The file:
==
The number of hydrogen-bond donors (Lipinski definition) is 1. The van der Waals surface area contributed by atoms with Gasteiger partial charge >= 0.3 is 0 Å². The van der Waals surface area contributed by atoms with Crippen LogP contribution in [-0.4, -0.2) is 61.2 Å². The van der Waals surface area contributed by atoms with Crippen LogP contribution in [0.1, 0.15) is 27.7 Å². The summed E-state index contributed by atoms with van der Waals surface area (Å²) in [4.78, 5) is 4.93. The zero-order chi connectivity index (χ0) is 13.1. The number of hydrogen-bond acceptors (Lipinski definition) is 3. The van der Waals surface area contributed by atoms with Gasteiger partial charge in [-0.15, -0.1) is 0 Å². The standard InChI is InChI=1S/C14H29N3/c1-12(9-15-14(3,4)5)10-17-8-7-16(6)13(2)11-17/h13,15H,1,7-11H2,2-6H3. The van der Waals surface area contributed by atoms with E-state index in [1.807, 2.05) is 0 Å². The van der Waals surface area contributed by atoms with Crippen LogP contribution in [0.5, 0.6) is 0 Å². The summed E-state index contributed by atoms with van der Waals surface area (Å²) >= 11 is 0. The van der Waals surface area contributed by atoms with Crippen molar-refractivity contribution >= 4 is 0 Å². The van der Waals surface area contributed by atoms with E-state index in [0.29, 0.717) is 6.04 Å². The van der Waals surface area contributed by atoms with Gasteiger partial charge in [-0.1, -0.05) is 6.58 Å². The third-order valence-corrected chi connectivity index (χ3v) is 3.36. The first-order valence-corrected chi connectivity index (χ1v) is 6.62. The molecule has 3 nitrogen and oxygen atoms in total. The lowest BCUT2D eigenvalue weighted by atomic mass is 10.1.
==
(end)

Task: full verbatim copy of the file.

The number of hydrogen-bond donors (Lipinski definition) is 1. The van der Waals surface area contributed by atoms with Gasteiger partial charge >= 0.3 is 0 Å². The van der Waals surface area contributed by atoms with Crippen LogP contribution in [-0.4, -0.2) is 61.2 Å². The van der Waals surface area contributed by atoms with Crippen LogP contribution in [0.1, 0.15) is 27.7 Å². The summed E-state index contributed by atoms with van der Waals surface area (Å²) in [4.78, 5) is 4.93. The zero-order chi connectivity index (χ0) is 13.1. The number of hydrogen-bond acceptors (Lipinski definition) is 3. The van der Waals surface area contributed by atoms with Gasteiger partial charge in [-0.15, -0.1) is 0 Å². The standard InChI is InChI=1S/C14H29N3/c1-12(9-15-14(3,4)5)10-17-8-7-16(6)13(2)11-17/h13,15H,1,7-11H2,2-6H3. The van der Waals surface area contributed by atoms with E-state index in [1.807, 2.05) is 0 Å². The van der Waals surface area contributed by atoms with Crippen LogP contribution in [0.5, 0.6) is 0 Å². The summed E-state index contributed by atoms with van der Waals surface area (Å²) >= 11 is 0. The van der Waals surface area contributed by atoms with Crippen molar-refractivity contribution >= 4 is 0 Å². The van der Waals surface area contributed by atoms with E-state index in [0.29, 0.717) is 6.04 Å². The van der Waals surface area contributed by atoms with Gasteiger partial charge in [-0.1, -0.05) is 6.58 Å². The third-order valence-corrected chi connectivity index (χ3v) is 3.36. The first-order valence-corrected chi connectivity index (χ1v) is 6.62. The molecule has 3 nitrogen and oxygen atoms in total. The lowest BCUT2D eigenvalue weighted by atomic mass is 10.1.